It's also worth noting that there's a difference between the stepmill and the machine that made "stepping" famous: the step climber.
"The stepmill is a rotation of stairs flying at your feet — a great way to get your cardio in while strengthening your quads," Roser says. "The climber has pedals, which simulates walking up stairs, but you're really just pushing resistance down." Both are good workouts, but for a more intense cardio effort, head for the stepmill.
Shop These Stepmills
- StairMaster 8-Free Climber With LCD ($5,999, Amazon)
- StairMaster SM3 Stepmill ($4,499, Amazon)
- StairMaster SMS Stepmill With 2-Window LCD Console ($3,845, Amazon)
- Pros: low-impact and full-body workout, good for interval workouts, can be done standing, kneeling or seated
- Cons: requires more coordination than other machines; if the at-home machine can't be mounted, it requires a stand, which is sold separately
A ski machine, like SkiErg, is essentially a vertical rowing machine. "A ski machine mimics cross-country skiing," Gagliardi says. "It's a full-body workout." Also like cross-country skiing, it engages your arms and legs and activates your core and glutes (or just your arms if you're sitting in a chair).
The SkiErg's design targets the upper body to do the heavy pulling, while a machine like the NordicTrack Classic Pro Skier forces you to move your arms and legs. But like the rower, Gagliardi says, you get out what you put in: "The harder you pull, the more resistance you'll have."
If you struggle with coordinating your arm and leg movement, Gagliardi says this machine, especially the SkiErg, which closely resembles the rower, may not be for you. "One of the cons is that the skier requires that same coordinated full-body effort," he says.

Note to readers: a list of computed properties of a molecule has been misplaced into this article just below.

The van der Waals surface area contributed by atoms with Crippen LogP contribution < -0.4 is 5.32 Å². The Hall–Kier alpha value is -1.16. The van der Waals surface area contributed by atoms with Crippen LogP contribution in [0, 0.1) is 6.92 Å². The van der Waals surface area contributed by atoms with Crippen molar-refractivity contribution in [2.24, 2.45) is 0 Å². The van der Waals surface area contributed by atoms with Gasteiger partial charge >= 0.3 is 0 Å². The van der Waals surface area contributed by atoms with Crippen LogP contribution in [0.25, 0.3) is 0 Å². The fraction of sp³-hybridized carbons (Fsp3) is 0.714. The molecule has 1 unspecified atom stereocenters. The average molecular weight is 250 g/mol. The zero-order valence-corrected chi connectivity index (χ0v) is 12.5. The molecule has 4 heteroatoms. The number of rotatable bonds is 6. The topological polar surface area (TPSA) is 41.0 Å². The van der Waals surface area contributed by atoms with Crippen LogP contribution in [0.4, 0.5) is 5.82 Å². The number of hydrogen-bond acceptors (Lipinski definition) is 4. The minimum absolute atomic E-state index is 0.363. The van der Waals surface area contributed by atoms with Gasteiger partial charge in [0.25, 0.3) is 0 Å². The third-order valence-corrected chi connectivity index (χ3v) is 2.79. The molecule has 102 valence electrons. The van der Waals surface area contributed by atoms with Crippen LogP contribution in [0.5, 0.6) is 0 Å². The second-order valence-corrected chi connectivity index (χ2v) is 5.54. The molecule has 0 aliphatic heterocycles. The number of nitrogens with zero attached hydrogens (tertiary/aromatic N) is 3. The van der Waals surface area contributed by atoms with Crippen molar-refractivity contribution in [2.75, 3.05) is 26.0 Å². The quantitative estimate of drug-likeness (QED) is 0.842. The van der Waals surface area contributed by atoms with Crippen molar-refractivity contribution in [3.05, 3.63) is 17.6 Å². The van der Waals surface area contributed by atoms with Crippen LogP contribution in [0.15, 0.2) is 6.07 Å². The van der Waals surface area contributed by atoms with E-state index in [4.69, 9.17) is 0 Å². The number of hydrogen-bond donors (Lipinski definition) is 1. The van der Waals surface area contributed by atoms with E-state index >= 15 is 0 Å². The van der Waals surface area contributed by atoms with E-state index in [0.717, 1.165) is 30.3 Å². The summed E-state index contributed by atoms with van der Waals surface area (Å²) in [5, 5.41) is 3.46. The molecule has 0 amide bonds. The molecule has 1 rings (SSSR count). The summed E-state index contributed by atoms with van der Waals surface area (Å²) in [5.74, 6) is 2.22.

- Pros: more efficient than an elliptical workout, better at activating large lower-body muscle groups
- Cons: takes up a lot of space, harder to get an intense workout
An arc trainer is akin to an elliptical's more biomechanically efficient cousin due to its design, Gagliardi says. It moves in an arc shape, which might make a hard effort feel easier than it would on an elliptical or treadmill.
For those looking to power up the large muscle groups in the lower body, Gagliardi recommends an arc trainer. He notes, however, that for home use, these take up a lot of room compared to other cardio machines. Gagliardi says arc trainers are best for those starting or getting back into a cardio program.
"The arc trainer is good for those who want to focus on enjoyment and begin to move more consistently," he says.
There are a few ways to increase the intensity on an arc trainer, but the primary way to activate muscles would be the incline feature.
"Exercising at a greater incline on this piece of equipment will make the movement more quadriceps-dominant," he says. You can challenge the same muscle groups by increasing resistance, forcing the muscles to work harder to complete each step, he adds.
"Other ways to change the intensity on the arc trainer are to increase your steps per minute and to increase the intensity, which makes each step more challenging," he says.
Shop These Arc Trainers
- Pros: no upper limit on intensity, facilitates active recovery by changing step height
- Cons: not all models allow for opposite hand-leg motion, most accessories aren't included
The vertical climber mimics climbing up a ladder but at a much faster pace. The default setting on most machines follows this pattern: right arm and leg up, then left arm and leg up as the right side goes down. But some machines, like the VersaClimber, have an option to mimic crawling: right arm and left leg up, then switch to left leg and right arm up.